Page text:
- Working: You didn’t appreciate staying until 9:30 last night because your boss threw a project at you at 4:57 PM that needed to be finished by 9 AM today? Don’t wait until your yearly review in six months to voice your frustration. At some point during that day or within that week (when you’ve calmed down and can speak in a non-threatening tone), sit down and explain what could be done in the future to prevent this from happening again. Mention that you could have given it the full attention it deserved if you had more time to work on it, instead of only doing the best you could with the time restraints given. There’s no guarantee that it won’t happen again, but at least you’ll feel better for having brought it to their attention.
4. Be a good listener.
- Dating: There’s nothing worse than making your partner feel like you couldn’t care less about what they’re saying. If you genuinely like the other person, then listening to them shouldn’t be a chore or something that you need to remind yourself to do. Open those ears and listen!
- Working: Your coworkers and you are all in it as a team, so stick together. If another employee is freaking out about a project or assignment, then lend a supportive ear and offer advice IF SPECIFICALLY ASKED. (Remember, sometimes venting is all that’s needed to de-stress).
5. Own up to wanting out.
- Dating: Maybe you’re tired of the relationship, so you want out. There’s nothing wrong with that, as circumstances change so do the people we’re around. Be honest with the other person about it and speak up. They’ll appreciate that effort a lot more than wondering why you’re suddenly not calling them anymore.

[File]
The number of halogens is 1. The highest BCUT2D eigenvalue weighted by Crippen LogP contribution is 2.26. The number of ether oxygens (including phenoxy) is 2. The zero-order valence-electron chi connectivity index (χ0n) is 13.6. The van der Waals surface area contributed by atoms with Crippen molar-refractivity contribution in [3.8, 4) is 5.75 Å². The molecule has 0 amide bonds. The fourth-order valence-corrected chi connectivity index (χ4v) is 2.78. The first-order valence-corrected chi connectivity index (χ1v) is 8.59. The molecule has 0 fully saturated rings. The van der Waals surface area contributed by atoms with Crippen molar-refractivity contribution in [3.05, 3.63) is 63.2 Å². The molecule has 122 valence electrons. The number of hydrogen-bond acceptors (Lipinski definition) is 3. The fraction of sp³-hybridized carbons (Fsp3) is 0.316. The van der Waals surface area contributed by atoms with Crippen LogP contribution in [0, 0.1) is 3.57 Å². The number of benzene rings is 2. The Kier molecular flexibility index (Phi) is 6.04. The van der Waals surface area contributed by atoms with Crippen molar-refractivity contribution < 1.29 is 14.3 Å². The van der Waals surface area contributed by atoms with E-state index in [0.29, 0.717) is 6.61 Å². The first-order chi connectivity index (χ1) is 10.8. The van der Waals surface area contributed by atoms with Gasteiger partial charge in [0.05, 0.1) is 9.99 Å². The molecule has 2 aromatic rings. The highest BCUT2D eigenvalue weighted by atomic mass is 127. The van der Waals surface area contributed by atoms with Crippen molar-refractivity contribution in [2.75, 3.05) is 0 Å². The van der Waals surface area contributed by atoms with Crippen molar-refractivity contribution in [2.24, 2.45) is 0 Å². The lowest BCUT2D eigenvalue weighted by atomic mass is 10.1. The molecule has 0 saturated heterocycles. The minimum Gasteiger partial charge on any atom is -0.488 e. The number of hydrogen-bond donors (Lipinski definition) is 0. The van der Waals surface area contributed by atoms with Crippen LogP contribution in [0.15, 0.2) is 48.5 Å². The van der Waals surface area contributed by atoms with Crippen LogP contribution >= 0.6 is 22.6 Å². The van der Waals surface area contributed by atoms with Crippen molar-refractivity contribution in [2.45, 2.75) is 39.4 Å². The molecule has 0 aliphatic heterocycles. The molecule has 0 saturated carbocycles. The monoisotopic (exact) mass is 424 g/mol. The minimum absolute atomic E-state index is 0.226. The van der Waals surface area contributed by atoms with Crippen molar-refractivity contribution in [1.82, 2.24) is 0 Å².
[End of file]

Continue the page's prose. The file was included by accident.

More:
- Working: Are you tired of the job or the company you’re working for? Instead of making everyone around you work twice as hard because you’ve given up and lost motivation, find another job that does interest you. You’ll be happier, your ex-coworkers will be happier, and so will your ex-boss. Avoiding burning any bridges, though, because you never know what tomorrow may or may not bring!
6. Don’t make promises you can’t keep.
- Dating: Let’s say you promised your significant other you’d go to a baseball game with them on Thursday, but you couldn’t find someone to cover for you at work. Now they’re mad and not responding to your calls. Next time, instead of promising them something you know you have a 50/50 chance of actually doing, be honest with them from the beginning.
- Working: Don’t promise your coworker or boss you’ll accomplish a task if you have no intention of getting it done or if you know you won’t be able to get it done by the time they need it. It’s great to be the employee who volunteers for everything, but you’re only hurting yourself if you have a 25% shot of actually getting it done. It’s much better to be the employee who volunteers 50% of the time, but gets the job done 100% of the time.